Kevin McNew and Cody Bills
The Grain Hedge Team provides a macro-focused daily view of the world’s grain markets. Kevin McNew, President of Grain Hedge and GeoGrain, received a bachelor’s degree from Oklahoma State University and his master’s and Ph.D. degrees in Economics from North Carolina State University. He spent 10 years as a Professor of Economics with the University of Maryland and Montana State University focusing on commodity markets and is widely regarded for his ability to boil-down complex economic situations into easy-to-understand concepts for applied life. Cody Bills received his Business Administration degree, concentrating on finance, from the University of Vermont. Beginning his career as an analyst for a local investment firm, Cody’s insight and understanding of the grain markets has led to national publication as well as an invitation to host Grain TV daily and be a regular guest on AgWeb Radio.
Planting Delays Spur Market Recovery
Apr 30, 2013
Grains found mild support overnight after a limit move in the corn market on Monday pushed prices to their highest level since the March 28 Stocks report. Corn was up 2 cents a bushel, while soybean prices were up 5 cents a bushel. Wheat prices came under pressure, losing 6 cents.
In corn, USDA planting progress report showed only 5% complete, just 1% higher from a week ago. This matches the slowest since 1984, when farmers also had completed just 5% of their corn planting and in that year acreage fell 2% from the USDA’s March Planting Intentions report. However, growing season weather is still the biggest driver for final yield but for the near-term traders will likely react with a bullish bias to the planting delays occurring. Looking at the weather, heavy rainfall and snow are expected this week across the western U.S. Midwest and eastern Plains. There is a big storm system starting Tuesday which will spread in intensity and coverage by Thursday and linger into the weekend. As a result, planting should continue to be stalled which should remain supportive for the corn market.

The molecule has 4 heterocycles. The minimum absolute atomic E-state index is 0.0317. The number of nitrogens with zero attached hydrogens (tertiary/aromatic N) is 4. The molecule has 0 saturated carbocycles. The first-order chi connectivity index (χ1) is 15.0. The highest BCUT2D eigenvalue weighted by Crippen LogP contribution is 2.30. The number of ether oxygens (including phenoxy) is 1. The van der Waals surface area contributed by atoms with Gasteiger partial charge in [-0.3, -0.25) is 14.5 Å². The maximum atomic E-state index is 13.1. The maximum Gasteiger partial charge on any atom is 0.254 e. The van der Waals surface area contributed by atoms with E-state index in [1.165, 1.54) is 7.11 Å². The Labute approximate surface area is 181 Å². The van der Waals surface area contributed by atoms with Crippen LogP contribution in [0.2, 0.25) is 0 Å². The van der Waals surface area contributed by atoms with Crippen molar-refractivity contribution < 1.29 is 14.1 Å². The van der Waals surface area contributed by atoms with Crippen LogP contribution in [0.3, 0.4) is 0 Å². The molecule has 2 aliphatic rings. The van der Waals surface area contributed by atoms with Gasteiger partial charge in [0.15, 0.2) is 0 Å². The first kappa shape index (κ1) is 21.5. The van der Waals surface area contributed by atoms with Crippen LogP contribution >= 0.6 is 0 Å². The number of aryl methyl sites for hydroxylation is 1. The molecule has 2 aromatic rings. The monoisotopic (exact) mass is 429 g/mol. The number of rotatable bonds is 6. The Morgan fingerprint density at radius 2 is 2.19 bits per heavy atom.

For wheat, the Wheat Quality tour kicks off today in Kansas and continues through Thursday. Kansas State agronomist Jim Shroyer said to the tour participants that Central Kansas looks pretty good thanks to spring precipitation but he expects to see freeze damage in some south-central areas around Great Bend, KS, including Pratt, Barton and Rice counties. He noted that in western Kansas, west of Jetmore and Quinter, KS, the wheat goes downhill in a hurry and speculated that some fields will not be harvested. Shroyer said that area of Kansas reminds him of 1989, when the state’s winter wheat struggled after the big U.S. drought of 1988. Internationally, South Korea purchased 48,900 MT of U.S.-origin milling wheat.
For soybeans, export business continues to remain quiet while domestic crushing plants bid up basis levels to draw out beans from farmers. A key processor in Decatur was up 10 cents on basis on Monday.